Positive outlook

Latin-Kasper's forecast pros are moderate interest rates, the yield curve, inflation, housing starts, productivity, and the completion of emissions changes. His forecast cons are terrorism/confidence, federal budget deficits, capital expenditures, unemployment, real income, state and local revenues, and decreasing trade.

“Regardless of how slow business gets in 2009, hold on to critical personnel,” he said. “Use the slow time for training, plant maintenance, and corporate planning.

“Keep a tight rein on inventories though the rest of 2009 and first half of 2010. Be ready to ramp up production in the second half of 2010. Have the people and materials in place, ready to go.”


Presenter: Ken Kremar, Principal, Industry Practices Group, Global Insight Inc

He said the global and US recessions are ending.

“Leading indicators are improving across regions and the global inventory correction is winding down,” he said. “Massive and unorthodox US and foreign monetary stimulus promoted growth. Financial markets have stabilized, though credit remains tight. The timing and speed of the recovery will vary, with Asia leading, the US coincident, and Europe lagging

“US economic activity is beginning a slow recovery, with housing and autos leading the upturn. Employment growth will resume next spring. Consumers will remain cautious. Wage and price inflation will remain subdued for several years. The bottom line is this: a deep recession in 2009, modest recovery in 2010, and a stronger rebound in 2011-2012.”

Kremar said supply managers' indexes have turned up, industrial materials prices are recovering, payroll employment has experienced a steep decline, consumer sentiment is still in a recession zone, and a stock market rally is under way.

He said deflation fears have eased, and inflation fears are overblown.

“Rising commodity prices have eased fears of deflation,” he said. “Oil prices have moved higher, but remain well below year-ago levels. Natural gas prices have weakened in the face of weak demand and increasing supply. Core inflation remains tame, despite increases in commodity prices. There is excess capacity in product and labor markets. Wage inflation in the private sector has almost disappeared.

“The Fed will maintain a relatively aggressive posture on policy. The bottom line is that the economy is at a critical turning point. Improved financial conditions, a stabilized housing market, steadier consumer spending, and reduced inventory slashing are encouraging signs for economic growth. Nevertheless, tight credit conditions, a weak labor market, and sluggish income growth continue to constrain economic activity. With the unemployment rate anticipated to stay high through 2010, the Fed is confident that wage and price inflation will remain subdued in the foreseeable future.”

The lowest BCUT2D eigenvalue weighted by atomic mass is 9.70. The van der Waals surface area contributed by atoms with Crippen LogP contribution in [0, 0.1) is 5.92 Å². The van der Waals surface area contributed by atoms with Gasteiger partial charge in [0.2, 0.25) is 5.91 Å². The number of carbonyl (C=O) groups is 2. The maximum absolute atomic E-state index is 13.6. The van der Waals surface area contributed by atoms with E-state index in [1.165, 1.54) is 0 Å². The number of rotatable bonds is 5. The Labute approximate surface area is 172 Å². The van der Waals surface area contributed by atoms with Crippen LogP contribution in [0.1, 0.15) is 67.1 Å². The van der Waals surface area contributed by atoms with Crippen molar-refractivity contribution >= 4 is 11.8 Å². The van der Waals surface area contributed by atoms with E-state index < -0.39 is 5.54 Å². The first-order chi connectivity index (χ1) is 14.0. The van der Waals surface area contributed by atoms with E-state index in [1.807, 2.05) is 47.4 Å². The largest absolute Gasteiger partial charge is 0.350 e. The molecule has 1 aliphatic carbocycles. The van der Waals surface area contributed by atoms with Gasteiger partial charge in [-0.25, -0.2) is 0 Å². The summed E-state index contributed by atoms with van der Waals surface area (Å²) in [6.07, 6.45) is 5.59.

He said cross-currents are affecting consumer finances. The positive forces: low energy prices, fiscal stimulus, and a stock-price rally. The negative forces: job losses, declining housing wealth, stock-market losses, tight credit, high debt burdens, and a low saving rate.

He said sales of trucks into the construction market will remain weak until 2011, with real construction spending down 15% this year and 2% in 2010, then finally increasing 11% in 2011. He said the increases next year will be led by residential (10.8), highways and streets (6.8%), and public education (5.6%).

“The inventory correction in traditional manufacturing is just about over and demand is slowly improving,” he said. “Weakness in nonresidential construction will remain a problem for some, with wholesale and distributor activity down 10% this year.”

The trucking industry has been hit hard by the recession, he said, with the ATA Truck Tonnage Index plunging nearly 15% in the second half of 2008. In the first half of 2009, everything was down: TL loads (20%), TL revenue (34%), LTL tonnage (22%), and LTL revenue (35%).

“Trucking company equipment utilization rates have a big hole to climb out of,” he said. “Trucking companies will benefit from a recovering economy. Profit margins will improve slowly.”

He said the truck market will experience a weak recovery next year.

“There will be a slow recovery in the economy, motor carrier traffic, and end-market activity,” he said, “along with modest improvement in profits amid tight credit conditions. There is a lot of idle and underutilized capacity.

“With the higher price of 2010MY trucks ($5,000-$10,000) surcharge due to cost of meeting EPA 2010, some buyers will want to wait and see how the new technology performs.”

He said the market will snap back from 2011-2014.

“The economic recovery will hit its stride, with GDP growth averaging 3% annually,” he said. “Profits will rebound and credit conditions will ease. Equipment utilization rates will tighten. Replacement pressures will mount, with more aggressive and successful fleets expanding capacity.”